The second half of the performance was given over to excerpts from the Nutcracker Suite, presented in collaboration with dance umbrella. The orchestra performed highlights—and performed superbly, as they did throughout the afternoon—while the talented young dancers defied the laws of physics in a gleeful whirl of colour. Magic!

And so the festive season has begun with a party: Toys, cake, singing, dancing, light, colour and magic, all wrapped up in a spectacular gift from our own fabulous PEI Symphony Orchestra.

A Rare Treat

Celebrate Women In Music
Prince Edward Island Symphony

Review by Ivy Wigmore

Conductor James Mark and composer Jane NaylorThe theme for the PEI Symphony Orchestra’s 44th season is “Celebration” and on October 16, that season got underway with a celebration of women in music. October is Women’s History Month; Person’s Day on October 18th commemorates the date in 1929 when women were legally acknowledged to be persons. Little wonder that female composers have always been under-represented, and all the more reason, then, to celebrate the thrilling music we enjoyed in this performance.

The performance began with Joan Tower’s “Fanfare for the Uncommon Woman.” Conductor James Marks commented that he’d written words like “bombastic” and “dissonant” into his introduction but after listening again wanted to rewrite, as the piece transcends those elements to reflect the complexity of the subject. The Fanfare was stirring, with a sense of tumult and tremendous activity simmering below the surface, building inexorably to the triumphant finish.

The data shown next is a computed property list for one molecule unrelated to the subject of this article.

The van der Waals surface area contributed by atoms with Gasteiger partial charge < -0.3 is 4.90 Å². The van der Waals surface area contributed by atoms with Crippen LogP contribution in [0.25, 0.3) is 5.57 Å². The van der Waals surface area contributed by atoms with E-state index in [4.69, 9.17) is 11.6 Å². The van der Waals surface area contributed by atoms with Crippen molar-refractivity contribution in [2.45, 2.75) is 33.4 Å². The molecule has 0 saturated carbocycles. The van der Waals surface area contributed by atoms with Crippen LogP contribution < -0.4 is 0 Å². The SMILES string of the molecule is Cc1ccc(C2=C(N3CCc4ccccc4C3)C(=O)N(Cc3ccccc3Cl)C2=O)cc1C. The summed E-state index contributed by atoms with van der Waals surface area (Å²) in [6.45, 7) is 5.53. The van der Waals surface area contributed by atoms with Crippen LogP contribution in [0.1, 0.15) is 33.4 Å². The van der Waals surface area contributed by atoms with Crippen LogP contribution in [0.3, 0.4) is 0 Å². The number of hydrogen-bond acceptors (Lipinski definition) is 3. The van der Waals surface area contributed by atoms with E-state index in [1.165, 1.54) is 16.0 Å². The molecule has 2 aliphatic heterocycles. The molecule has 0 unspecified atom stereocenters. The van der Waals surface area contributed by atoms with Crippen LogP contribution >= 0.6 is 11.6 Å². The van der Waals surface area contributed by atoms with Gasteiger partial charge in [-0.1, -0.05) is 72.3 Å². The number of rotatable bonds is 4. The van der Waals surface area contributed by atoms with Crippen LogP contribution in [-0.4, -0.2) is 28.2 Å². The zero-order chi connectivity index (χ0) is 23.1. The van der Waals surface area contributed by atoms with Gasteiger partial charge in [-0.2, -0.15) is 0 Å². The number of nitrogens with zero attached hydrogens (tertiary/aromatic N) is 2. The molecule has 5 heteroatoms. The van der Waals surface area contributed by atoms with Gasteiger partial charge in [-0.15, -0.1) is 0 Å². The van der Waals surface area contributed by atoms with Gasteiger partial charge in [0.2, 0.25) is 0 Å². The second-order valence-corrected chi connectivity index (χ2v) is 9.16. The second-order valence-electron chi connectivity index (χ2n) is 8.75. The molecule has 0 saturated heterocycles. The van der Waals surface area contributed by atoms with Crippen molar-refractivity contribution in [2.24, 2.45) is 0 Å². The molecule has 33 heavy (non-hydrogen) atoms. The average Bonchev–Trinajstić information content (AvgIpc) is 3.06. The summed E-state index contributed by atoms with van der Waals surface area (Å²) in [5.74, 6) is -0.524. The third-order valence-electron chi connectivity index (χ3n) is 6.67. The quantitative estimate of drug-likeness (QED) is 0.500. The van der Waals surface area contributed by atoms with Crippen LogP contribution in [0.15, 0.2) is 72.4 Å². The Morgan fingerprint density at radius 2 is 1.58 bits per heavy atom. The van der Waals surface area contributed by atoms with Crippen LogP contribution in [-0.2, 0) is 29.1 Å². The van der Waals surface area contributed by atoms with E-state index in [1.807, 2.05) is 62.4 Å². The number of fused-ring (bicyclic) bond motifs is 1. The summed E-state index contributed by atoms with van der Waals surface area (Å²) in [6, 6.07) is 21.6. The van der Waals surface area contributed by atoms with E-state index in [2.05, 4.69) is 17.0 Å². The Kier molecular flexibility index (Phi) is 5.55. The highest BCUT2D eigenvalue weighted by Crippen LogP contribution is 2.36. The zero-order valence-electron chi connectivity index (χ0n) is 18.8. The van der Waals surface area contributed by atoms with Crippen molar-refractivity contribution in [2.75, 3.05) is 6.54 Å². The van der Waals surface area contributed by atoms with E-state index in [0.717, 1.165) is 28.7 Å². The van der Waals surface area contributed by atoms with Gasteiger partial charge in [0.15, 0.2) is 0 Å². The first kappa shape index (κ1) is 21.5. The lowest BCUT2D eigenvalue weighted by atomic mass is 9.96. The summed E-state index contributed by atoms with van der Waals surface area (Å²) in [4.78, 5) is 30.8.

Paule Maurice’s “Tableaux de Provence pour saxophone et orchestre” was next: Five movements created to evoke the beauty, landscape and culture of Provence. Marcel Mule, a pioneer of the classical saxophone, inspired Maurice to write music that would demonstrate that the instrument belongs in the orchestra, at a time when it was not considered suitable. Soloist Kevin MacLean’s subtle and accomplished performance surely banished any lingering doubt.

Composer Jane Naylor’s “Two Connections for Orchestra” finished off the first half of the performance. The first piece, “A Geological Connection,” represents the development of topography over hundreds of millions of years. Through instrumentation, we heard the rise of the Taconic Mountains along the east coast of the continent and their subsequent erosion into a shallow, inland sea and then the connection that links Naylor’s native Ontario home with her current PEI: the sedimentary layer in Niagara strata revealed to have originated from the Tectonic Mountains. The second piece, “To Life!” is a klezmer-flavoured celebration in itself. “Two Connections” was a gorgeous mix of dualities: earthy and ethereal, majestic and mysterious.

In another duality, soloist Morgan Saulnier performed Cécile Chaminade’s “Flute Concertino” with a combination of articulate power and delicacy. Of Chaminade, born in 1857, Ambroise Thomas once said: “This is not a woman who composes, but a composer who is a woman. Which seems a very back-handed compliment, implying that women composers are not entirely serious—perhaps fitting compositions in between needlework and china painting.

Meaghan Smith finished off the performance with original music that was sort of jazzy, sort of folky, sort of retro – according to a National Post reviewer “as if Bjork recorded an album with k.d. lang and Doris Day." Add the fabulous PEISO and you’ve got quite a show.